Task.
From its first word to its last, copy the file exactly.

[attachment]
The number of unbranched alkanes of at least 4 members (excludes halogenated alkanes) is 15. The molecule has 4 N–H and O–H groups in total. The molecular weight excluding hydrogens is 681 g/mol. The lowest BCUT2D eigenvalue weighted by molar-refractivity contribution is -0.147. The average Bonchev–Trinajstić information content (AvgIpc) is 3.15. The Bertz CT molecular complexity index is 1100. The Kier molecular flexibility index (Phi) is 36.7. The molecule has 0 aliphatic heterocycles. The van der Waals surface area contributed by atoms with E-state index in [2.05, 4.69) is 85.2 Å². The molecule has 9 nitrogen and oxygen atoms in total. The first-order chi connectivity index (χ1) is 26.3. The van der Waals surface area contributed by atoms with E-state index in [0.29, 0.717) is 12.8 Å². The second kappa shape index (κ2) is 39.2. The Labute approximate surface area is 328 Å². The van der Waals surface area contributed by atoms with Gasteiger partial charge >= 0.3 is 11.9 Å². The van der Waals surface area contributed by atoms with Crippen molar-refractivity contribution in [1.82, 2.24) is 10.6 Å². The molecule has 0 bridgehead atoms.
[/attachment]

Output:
The number of unbranched alkanes of at least 4 members (excludes halogenated alkanes) is 15. The molecule has 4 N–H and O–H groups in total. The molecular weight excluding hydrogens is 681 g/mol. The lowest BCUT2D eigenvalue weighted by molar-refractivity contribution is -0.147. The average Bonchev–Trinajstić information content (AvgIpc) is 3.15. The Bertz CT molecular complexity index is 1100. The Kier molecular flexibility index (Phi) is 36.7. The molecule has 0 aliphatic heterocycles. The van der Waals surface area contributed by atoms with E-state index in [2.05, 4.69) is 85.2 Å². The molecule has 9 nitrogen and oxygen atoms in total. The first-order chi connectivity index (χ1) is 26.3. The van der Waals surface area contributed by atoms with E-state index in [0.29, 0.717) is 12.8 Å². The second kappa shape index (κ2) is 39.2. The Labute approximate surface area is 328 Å². The van der Waals surface area contributed by atoms with Gasteiger partial charge >= 0.3 is 11.9 Å². The van der Waals surface area contributed by atoms with Crippen molar-refractivity contribution in [1.82, 2.24) is 10.6 Å². The molecule has 0 bridgehead atoms.